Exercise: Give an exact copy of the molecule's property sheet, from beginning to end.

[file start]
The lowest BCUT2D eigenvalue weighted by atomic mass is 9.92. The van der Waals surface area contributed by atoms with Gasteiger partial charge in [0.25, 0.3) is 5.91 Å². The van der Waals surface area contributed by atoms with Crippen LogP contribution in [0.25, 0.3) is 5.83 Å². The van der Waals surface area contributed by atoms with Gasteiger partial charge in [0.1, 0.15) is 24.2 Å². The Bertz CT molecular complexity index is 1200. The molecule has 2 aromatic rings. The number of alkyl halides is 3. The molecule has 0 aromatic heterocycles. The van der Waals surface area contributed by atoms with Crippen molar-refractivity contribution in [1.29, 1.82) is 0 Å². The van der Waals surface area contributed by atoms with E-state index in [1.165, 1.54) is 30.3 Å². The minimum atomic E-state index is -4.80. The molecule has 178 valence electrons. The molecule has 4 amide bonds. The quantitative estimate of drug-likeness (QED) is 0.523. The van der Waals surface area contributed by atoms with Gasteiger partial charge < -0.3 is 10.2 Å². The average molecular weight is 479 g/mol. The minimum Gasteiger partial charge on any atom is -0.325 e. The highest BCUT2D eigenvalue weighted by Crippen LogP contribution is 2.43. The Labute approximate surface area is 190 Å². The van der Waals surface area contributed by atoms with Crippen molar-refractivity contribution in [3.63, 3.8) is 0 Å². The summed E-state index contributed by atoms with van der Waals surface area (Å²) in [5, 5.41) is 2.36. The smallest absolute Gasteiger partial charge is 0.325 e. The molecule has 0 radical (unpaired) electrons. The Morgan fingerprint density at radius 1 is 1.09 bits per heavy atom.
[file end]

The lowest BCUT2D eigenvalue weighted by atomic mass is 9.92. The van der Waals surface area contributed by atoms with Gasteiger partial charge in [0.25, 0.3) is 5.91 Å². The van der Waals surface area contributed by atoms with Crippen LogP contribution in [0.25, 0.3) is 5.83 Å². The van der Waals surface area contributed by atoms with Gasteiger partial charge in [0.1, 0.15) is 24.2 Å². The Bertz CT molecular complexity index is 1200. The molecule has 2 aromatic rings. The number of alkyl halides is 3. The molecule has 0 aromatic heterocycles. The van der Waals surface area contributed by atoms with Crippen molar-refractivity contribution in [1.29, 1.82) is 0 Å². The van der Waals surface area contributed by atoms with E-state index in [1.165, 1.54) is 30.3 Å². The minimum atomic E-state index is -4.80. The molecule has 178 valence electrons. The molecule has 4 amide bonds. The quantitative estimate of drug-likeness (QED) is 0.523. The van der Waals surface area contributed by atoms with Gasteiger partial charge < -0.3 is 10.2 Å². The average molecular weight is 479 g/mol. The minimum Gasteiger partial charge on any atom is -0.325 e. The highest BCUT2D eigenvalue weighted by Crippen LogP contribution is 2.43. The Labute approximate surface area is 190 Å². The van der Waals surface area contributed by atoms with Crippen molar-refractivity contribution in [3.63, 3.8) is 0 Å². The summed E-state index contributed by atoms with van der Waals surface area (Å²) in [5, 5.41) is 2.36. The smallest absolute Gasteiger partial charge is 0.325 e. The molecule has 0 radical (unpaired) electrons. The Morgan fingerprint density at radius 1 is 1.09 bits per heavy atom.